Yale study finds bias toward elderly on Facebook
Ageism exists and has been unmasked on Facebook.
A startling — and some say disturbing — percentage of young people berate old people on Facebook, a Yale study has found.
Researchers at the Yale School of Public Health analyzed 84 Facebook groups and found that all but one had negative stereotypes of older people. Many portrayed them as being debilitated and advocated banning them from driving and shopping. One even suggested they be put before a firing squad.
“The hypothesis was that we would find some negative portrayals, but I don’t think we anticipated the level we found,” said Becca R. Levy, associate professor of epidemiology and psychology at the Yale School of Public Health. “The number of negative portrayals was surprising to me — and disturbing.”
Researchers wanted to see how people over age 60 were portrayed on social networking sites. Using a Facebook search engine, they looked for publicly accessible groups and ended up examining 84 groups totaling 25,489 members. The mean age range of the people who created the groups was 20 to 29.
They found that:
- 74 percent berated older individuals
- 41 percent mentioned physical debilitation
- 27 percent treated the elderly as children, and
- 37 percent advocated banning them from public activities such as driving and shopping.
Levy said she was surprised at the level of anger she found on some of the sites. In one case, a group said:
“Old people do not contribute to modern society at all. Their single and only meaning is to nag and to (expletive deleted) moan. Therefore, any OAP (Old Age Pensioner) that pass (sic) the age of 69 should immediately face a fire (sic) squad.”
Nearly half of the descriptions of older people focused on physical debilitation.
“Old people are a pain in the (expletive deleted) as far as I’m concerned and they are a burden on society. I hate everything about them from their hair nets in the rain to their white Velcro sneakers. They are cheap, they smell of (expletive deleted) …they are senile, they complain about everything, they couldn’t hear a dumptruck….”
The one public site surveyed that did not criticize older people was devoted to the fictional old wizard, Gandalf, from “The Lord of the Rings.” It actually praised the elderly, saying, “Old men with long grey beards are so wise.”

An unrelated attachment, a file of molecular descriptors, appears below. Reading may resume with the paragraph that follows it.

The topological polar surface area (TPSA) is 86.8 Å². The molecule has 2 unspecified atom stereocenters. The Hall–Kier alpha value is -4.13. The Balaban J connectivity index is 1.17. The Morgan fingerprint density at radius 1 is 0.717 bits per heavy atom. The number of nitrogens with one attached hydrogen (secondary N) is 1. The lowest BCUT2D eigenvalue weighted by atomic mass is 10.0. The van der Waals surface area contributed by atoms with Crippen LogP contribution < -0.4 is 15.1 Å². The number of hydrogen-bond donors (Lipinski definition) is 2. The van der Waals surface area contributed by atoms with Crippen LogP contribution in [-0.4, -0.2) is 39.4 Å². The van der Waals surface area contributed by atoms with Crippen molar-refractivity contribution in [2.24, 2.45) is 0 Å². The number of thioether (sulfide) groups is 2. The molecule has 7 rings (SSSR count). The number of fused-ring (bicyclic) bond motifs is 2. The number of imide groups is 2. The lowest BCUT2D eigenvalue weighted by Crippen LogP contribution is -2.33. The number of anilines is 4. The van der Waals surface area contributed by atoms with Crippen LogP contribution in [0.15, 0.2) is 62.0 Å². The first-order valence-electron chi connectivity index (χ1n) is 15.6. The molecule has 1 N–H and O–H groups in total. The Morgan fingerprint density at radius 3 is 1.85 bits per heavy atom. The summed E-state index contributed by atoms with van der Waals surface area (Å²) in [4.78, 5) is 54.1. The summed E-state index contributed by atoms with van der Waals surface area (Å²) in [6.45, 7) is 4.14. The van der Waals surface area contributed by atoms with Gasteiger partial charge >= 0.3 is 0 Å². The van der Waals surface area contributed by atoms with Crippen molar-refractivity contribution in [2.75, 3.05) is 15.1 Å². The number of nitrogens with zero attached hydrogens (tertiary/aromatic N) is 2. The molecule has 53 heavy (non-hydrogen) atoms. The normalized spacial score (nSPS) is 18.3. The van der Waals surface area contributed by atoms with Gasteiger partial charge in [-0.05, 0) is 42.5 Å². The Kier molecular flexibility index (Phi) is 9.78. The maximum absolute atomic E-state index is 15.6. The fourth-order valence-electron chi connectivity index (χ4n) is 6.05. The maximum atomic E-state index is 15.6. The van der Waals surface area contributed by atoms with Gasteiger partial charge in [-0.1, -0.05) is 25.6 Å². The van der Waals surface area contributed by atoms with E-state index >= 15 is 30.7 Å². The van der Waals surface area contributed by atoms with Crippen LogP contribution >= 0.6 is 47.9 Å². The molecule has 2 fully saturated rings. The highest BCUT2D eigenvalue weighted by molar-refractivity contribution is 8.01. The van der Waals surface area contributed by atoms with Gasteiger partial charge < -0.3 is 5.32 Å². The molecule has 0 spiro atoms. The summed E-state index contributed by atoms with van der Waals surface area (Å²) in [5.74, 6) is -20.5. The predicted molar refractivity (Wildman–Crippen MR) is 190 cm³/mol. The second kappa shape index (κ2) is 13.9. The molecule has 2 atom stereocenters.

The study was done collectively by the Yale School of Public Health, the University of California, Hunter College and the Hopkins School in New Haven and appeared in the journal “The Gerontologist.”
While Facebook has the potential to break down barriers, it seems to be setting up new ones, Levy said. She noted that Facebook’s Community Standards warn against singling out individuals based on race, ethnicity, national origin, relation, sex, gender, sexual orientation, disability or disease, and does not mention age. Levy said she would like to see Facebook protect older people just as they would other groups.
Facebook spokesman Andrew Noyes said their policy is to intervene when they are made aware of hateful statements.
“Direct statements of hate against particular communities violate our Statement of Rights and Responsibilities and are removed when reported to us,” Noyes said in a prepared statement. “However, groups that express an opinion on a state, institution, or set of beliefs — even if that opinion is outrageous or offensive to some — do not by themselves violate our policies.”
The study represents a fraction of the hundreds of millions of groups on Facebook. The study only looked at English-speaking groups, though there are more than 75 languages using Facebook and 85 percent of Facebook users are outside of North America.
“We welcome meaningful research on how people connect and share on Facebook, but believe this study paints an incomplete picture of how more than a billion people use the platform,” Noyes said.
In fact, there are some Facebook sites devoted to supporting the elderly, such as the AARP. In addition, some recent studies show that Facebook can help elderly users stave off memory loss, depression and help them feel more socially connected.
Levy, who directs the Yale School of Public Health’s division of social and behavioral sciences, first became interested in studying perceptions of the elderly while doing a fellowship in Japan. There she noticed a marked cultural difference in the way old people were treated compared to the United States. After that she joined a Gray Panthers Media Watch group in Cambridge, Mass.
“A lot of my research looks at how negative stereotypes of the elderly affects health and functioning — and how positive stereotypes have a positive effect,” Levy said.
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